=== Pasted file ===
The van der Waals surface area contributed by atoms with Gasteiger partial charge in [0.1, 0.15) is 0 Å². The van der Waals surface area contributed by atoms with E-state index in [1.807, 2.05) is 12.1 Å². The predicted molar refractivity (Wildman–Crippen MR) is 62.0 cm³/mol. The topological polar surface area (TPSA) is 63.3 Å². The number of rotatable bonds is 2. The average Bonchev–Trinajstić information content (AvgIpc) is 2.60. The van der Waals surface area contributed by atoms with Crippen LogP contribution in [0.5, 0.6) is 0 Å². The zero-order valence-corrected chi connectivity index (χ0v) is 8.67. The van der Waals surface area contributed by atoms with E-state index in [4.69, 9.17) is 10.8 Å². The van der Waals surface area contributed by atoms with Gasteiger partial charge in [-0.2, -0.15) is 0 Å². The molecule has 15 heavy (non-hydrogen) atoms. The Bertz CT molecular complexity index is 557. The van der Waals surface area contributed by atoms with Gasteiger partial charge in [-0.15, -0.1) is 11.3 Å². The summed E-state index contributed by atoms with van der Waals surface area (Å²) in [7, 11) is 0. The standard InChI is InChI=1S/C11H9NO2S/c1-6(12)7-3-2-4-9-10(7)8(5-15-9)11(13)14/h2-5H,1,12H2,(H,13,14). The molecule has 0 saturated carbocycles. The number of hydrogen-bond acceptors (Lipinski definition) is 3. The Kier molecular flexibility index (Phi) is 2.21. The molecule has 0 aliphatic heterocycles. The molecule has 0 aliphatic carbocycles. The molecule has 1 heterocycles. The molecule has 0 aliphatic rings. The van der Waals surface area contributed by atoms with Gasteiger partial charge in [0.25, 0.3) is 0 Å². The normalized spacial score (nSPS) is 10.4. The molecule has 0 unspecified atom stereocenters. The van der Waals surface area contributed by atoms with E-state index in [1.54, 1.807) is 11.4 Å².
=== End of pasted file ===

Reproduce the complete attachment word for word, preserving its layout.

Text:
The van der Waals surface area contributed by atoms with Gasteiger partial charge in [0.1, 0.15) is 0 Å². The van der Waals surface area contributed by atoms with E-state index in [1.807, 2.05) is 12.1 Å². The predicted molar refractivity (Wildman–Crippen MR) is 62.0 cm³/mol. The topological polar surface area (TPSA) is 63.3 Å². The number of rotatable bonds is 2. The average Bonchev–Trinajstić information content (AvgIpc) is 2.60. The van der Waals surface area contributed by atoms with Crippen LogP contribution in [0.5, 0.6) is 0 Å². The zero-order valence-corrected chi connectivity index (χ0v) is 8.67. The van der Waals surface area contributed by atoms with E-state index in [4.69, 9.17) is 10.8 Å². The van der Waals surface area contributed by atoms with Gasteiger partial charge in [-0.2, -0.15) is 0 Å². The molecule has 15 heavy (non-hydrogen) atoms. The Bertz CT molecular complexity index is 557. The van der Waals surface area contributed by atoms with Gasteiger partial charge in [-0.15, -0.1) is 11.3 Å². The summed E-state index contributed by atoms with van der Waals surface area (Å²) in [7, 11) is 0. The standard InChI is InChI=1S/C11H9NO2S/c1-6(12)7-3-2-4-9-10(7)8(5-15-9)11(13)14/h2-5H,1,12H2,(H,13,14). The molecule has 0 saturated carbocycles. The number of hydrogen-bond acceptors (Lipinski definition) is 3. The Kier molecular flexibility index (Phi) is 2.21. The molecule has 0 aliphatic heterocycles. The molecule has 0 aliphatic carbocycles. The molecule has 1 heterocycles. The molecule has 0 aliphatic rings. The van der Waals surface area contributed by atoms with Gasteiger partial charge in [0.25, 0.3) is 0 Å². The normalized spacial score (nSPS) is 10.4. The molecule has 0 unspecified atom stereocenters. The van der Waals surface area contributed by atoms with E-state index in [1.54, 1.807) is 11.4 Å².